Why so many meetings are moving outside the officeThis week, I was asked to contribute to an article in the Guardian about Brighton’s ever expanding coffee scene. A recent study by the University of Stirling has found that we Brightonians now drink more coffee per capita than any other town or city in the UK.
How can this be? Does it suggest an underlying late night culture that just needs a little extra nurturing to get it through the day, or is there something more?
Brighton has always had a slightly skewed demographic when compared to the rest of the country. After all, we have the UK’s only Green MP and the most people listing Jedi as their main religion. We often get accused of being a town of hipsters but I think it goes deeper than that. Brighton is a magnet for people looking for something different.
I come across so many people locally who are looking for new ways of doing things. It seems that they are measuring success by lifestyle as well as money. We are a city of entrepreneurs, small businesses and freelancers and our coffee shops provide a place to work and meet. But perhaps the most significant thing about ‘meeting for a coffee’ is its informality.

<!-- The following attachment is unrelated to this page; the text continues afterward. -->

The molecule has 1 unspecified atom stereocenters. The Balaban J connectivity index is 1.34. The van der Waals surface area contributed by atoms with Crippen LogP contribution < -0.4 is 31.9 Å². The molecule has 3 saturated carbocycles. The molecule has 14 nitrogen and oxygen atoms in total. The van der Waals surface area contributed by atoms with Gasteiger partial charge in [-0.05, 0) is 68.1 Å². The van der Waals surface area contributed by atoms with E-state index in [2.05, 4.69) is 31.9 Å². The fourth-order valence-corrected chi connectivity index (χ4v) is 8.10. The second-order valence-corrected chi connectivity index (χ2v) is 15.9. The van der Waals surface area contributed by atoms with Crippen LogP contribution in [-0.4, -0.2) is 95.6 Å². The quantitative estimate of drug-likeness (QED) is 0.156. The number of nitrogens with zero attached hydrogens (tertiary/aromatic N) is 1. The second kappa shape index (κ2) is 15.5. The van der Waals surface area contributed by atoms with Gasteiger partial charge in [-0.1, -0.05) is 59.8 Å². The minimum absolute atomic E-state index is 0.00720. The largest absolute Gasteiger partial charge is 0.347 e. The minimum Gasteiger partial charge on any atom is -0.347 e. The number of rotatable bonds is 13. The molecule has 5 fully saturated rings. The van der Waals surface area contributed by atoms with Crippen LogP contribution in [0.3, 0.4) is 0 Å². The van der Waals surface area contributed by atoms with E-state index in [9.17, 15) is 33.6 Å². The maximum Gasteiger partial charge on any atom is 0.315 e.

By stepping outside of the office, we step outside of the hierarchies and politics – after all, Alan Sugar would seem a lot less menacing if The Apprentice was filmed on the sofa at Central Perk. The coffee shop provides a neutral ground where we are all on equal terms, and that all seems wonderfully ‘Brighton’ to me.
There are, of course, many other factors at work, which are discussed at length by Gavin Newsham in his Guardian article ‘Why is Brighton so obsessed with coffee?’. Why not go out, grab a coffee and read on…
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This post was written by Vicki Hughes